Amercian rock band Paramore's latest album titled Paramore, has been widely interpreted as a statement by Williams to her former bandmates and founding members Josh and Zac Farro about the band’s current standing.
Here’s another clear winner from the U.S.-based label Fueled By Ramen, the same folks who signed on bands such as Jimmy Eat World, Fall Out Boy, Panic! and led the emo-pop movement. Another constant winner they’ve had on their roster is Paramore, fronted by last-standing founding member and vocalist Hayley Williams. Their fourth studio album, Paramore, has been widely interpreted as a statement by Williams to her former bandmates and founding members Josh and Zac Farro about the band’s current standing.
More importantly, the album title is to reinforce to fans that this is still the same punk-pop Paramore who’ve had the catchiest hits in recent memory including songs like ‘CrushCrushCrush’ and ‘Decode’. On this album, though, they also move very far away from that pop-punk identity, into something brilliantly diverse. Paramore is 17 tracks long, but the band makes you stick through all of them, even the cabaret-esque interludes.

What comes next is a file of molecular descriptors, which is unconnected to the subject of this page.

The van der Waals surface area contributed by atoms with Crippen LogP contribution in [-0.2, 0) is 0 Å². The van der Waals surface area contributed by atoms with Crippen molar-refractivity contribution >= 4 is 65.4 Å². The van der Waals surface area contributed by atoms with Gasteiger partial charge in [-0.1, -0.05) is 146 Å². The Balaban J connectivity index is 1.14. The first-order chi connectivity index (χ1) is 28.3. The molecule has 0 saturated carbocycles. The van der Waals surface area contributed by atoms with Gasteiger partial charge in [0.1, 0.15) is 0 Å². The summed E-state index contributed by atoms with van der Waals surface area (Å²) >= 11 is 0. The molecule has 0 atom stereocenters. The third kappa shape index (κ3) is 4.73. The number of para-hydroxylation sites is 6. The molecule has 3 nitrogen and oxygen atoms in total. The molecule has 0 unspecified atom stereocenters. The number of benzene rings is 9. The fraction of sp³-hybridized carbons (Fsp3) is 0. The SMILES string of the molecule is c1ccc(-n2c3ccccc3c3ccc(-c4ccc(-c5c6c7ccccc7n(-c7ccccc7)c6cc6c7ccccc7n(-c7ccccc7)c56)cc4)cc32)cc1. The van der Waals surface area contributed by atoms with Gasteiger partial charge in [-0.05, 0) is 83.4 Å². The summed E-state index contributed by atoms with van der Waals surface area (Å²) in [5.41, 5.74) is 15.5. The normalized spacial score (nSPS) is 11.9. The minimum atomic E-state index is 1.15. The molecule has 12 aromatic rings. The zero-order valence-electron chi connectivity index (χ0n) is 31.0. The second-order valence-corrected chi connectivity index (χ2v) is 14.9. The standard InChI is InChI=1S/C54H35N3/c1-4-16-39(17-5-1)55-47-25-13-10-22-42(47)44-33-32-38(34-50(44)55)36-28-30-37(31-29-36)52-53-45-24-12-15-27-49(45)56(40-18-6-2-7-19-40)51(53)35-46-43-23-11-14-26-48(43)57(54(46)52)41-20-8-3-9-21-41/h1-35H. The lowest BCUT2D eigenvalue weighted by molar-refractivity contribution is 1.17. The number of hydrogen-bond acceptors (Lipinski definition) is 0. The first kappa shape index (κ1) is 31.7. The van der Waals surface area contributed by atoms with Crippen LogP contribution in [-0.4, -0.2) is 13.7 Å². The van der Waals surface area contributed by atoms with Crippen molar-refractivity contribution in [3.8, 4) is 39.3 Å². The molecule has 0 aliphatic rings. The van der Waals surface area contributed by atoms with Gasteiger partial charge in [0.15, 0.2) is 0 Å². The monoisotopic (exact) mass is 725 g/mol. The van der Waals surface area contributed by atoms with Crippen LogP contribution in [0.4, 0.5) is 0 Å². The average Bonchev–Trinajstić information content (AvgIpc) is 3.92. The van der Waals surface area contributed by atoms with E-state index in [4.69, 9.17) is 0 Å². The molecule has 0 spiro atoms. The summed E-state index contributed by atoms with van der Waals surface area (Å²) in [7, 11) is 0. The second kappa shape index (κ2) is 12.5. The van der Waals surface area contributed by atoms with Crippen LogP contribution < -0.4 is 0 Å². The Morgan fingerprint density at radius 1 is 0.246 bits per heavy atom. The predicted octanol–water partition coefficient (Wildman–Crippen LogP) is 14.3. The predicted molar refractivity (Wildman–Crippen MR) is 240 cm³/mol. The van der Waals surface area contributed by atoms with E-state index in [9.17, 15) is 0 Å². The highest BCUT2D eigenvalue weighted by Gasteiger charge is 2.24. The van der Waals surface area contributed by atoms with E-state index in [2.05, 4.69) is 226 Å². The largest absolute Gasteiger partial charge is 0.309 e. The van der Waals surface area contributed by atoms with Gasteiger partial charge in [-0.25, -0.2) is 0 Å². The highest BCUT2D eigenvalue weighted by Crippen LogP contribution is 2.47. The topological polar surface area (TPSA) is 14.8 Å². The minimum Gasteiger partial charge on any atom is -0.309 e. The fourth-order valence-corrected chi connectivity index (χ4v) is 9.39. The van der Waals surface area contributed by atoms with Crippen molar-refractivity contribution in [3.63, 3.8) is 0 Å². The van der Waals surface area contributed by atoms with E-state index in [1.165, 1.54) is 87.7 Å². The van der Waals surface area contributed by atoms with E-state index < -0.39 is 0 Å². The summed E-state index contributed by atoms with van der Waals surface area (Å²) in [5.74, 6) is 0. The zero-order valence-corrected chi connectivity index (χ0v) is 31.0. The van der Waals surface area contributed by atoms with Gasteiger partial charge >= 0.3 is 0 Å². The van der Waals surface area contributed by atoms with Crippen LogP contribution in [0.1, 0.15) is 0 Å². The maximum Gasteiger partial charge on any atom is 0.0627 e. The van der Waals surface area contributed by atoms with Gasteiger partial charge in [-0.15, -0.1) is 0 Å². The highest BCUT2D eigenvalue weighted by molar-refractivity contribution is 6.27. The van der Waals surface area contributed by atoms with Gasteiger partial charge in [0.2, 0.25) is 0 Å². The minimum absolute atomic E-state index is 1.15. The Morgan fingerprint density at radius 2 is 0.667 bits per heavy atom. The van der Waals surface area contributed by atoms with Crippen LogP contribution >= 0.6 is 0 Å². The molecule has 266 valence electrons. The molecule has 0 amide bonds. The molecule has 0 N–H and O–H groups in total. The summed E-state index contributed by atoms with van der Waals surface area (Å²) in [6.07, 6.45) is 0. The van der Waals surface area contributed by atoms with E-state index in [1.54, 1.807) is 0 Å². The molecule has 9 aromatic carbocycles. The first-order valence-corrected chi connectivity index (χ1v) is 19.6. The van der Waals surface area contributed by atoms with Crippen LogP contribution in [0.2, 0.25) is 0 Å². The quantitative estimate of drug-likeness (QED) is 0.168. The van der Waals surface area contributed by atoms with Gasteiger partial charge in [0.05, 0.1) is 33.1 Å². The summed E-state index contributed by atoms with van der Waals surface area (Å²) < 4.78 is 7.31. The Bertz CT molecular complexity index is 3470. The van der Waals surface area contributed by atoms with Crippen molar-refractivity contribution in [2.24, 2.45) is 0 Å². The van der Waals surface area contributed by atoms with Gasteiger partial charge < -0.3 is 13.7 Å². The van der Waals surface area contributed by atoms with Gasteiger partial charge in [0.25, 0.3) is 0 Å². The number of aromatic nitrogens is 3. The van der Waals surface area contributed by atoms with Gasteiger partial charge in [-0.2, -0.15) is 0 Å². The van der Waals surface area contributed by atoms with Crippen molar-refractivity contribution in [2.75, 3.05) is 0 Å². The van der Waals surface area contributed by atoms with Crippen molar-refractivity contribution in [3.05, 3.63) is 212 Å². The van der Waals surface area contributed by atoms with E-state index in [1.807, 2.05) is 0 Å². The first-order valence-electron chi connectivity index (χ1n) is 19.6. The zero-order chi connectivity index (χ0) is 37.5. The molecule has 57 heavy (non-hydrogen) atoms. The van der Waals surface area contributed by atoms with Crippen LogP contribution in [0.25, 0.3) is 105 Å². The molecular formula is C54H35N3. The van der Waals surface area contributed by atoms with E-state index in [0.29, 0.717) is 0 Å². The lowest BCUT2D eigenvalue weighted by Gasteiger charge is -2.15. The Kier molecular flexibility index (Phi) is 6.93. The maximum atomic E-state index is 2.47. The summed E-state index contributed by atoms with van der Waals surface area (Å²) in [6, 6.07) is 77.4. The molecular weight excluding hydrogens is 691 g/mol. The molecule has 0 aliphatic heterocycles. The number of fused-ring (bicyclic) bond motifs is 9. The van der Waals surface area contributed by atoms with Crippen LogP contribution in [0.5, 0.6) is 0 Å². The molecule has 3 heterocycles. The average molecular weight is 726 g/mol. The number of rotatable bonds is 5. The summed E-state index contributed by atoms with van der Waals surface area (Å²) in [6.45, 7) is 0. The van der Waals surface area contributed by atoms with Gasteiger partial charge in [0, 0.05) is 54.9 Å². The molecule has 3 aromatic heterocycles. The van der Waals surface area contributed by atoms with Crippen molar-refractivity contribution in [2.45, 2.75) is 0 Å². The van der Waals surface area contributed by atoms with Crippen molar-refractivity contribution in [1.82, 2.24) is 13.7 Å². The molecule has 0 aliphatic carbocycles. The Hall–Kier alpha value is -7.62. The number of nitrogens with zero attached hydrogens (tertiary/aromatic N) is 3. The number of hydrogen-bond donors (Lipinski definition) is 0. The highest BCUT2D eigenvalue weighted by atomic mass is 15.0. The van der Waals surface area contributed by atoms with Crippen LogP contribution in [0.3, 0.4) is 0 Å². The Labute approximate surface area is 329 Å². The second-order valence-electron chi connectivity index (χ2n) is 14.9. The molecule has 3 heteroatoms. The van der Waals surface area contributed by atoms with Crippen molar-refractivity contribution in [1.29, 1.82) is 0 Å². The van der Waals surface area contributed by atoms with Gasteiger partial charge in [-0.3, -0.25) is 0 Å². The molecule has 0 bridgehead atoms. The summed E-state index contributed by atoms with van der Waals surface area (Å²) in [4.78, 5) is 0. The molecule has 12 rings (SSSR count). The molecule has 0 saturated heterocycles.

Teenage obsessions (‘Fast in my Car’), free-wheeling enjoyment (‘Ain’t It Fun’), and heartbreaks (‘Hate To See Your Heart Break’) are all lyrical themes not too different from their previous efforts. Of course, it’s not about growing up for Paramore. It’s about reacting in the same way they always have, with a youthful and often headstrong attitude, on songs like the pop anthem ‘Grow Up’ and when they pull off a dreamy alt rock number on ‘Part II’.
Then there’s the very sweet part of them that ensures they cover both ends of the emo music spectrum. ‘Still Into You’ is that classic love song for everyone who’s still together, or at least still wants to be together. They close on an amazing note, probably the strongest point of diversity in a post-rock, dream pop mashup called ‘Future’ which sways between yet another thing Williams has to say to her former bandmates and her own lessons learnt. She goes from “I’m writing the future/I’m writing it out, loud/We don’t talk about the past” to telling herself to “think of a new life/And don’t get lost in the memories/Keep your eyes on a new prize.”
And with that, Paramore certainly are keeping their eyes on a new prize, with strong songwriting and proving they can go beyond the usual sound spectrum of four-chord riffs and cheesy lyrics.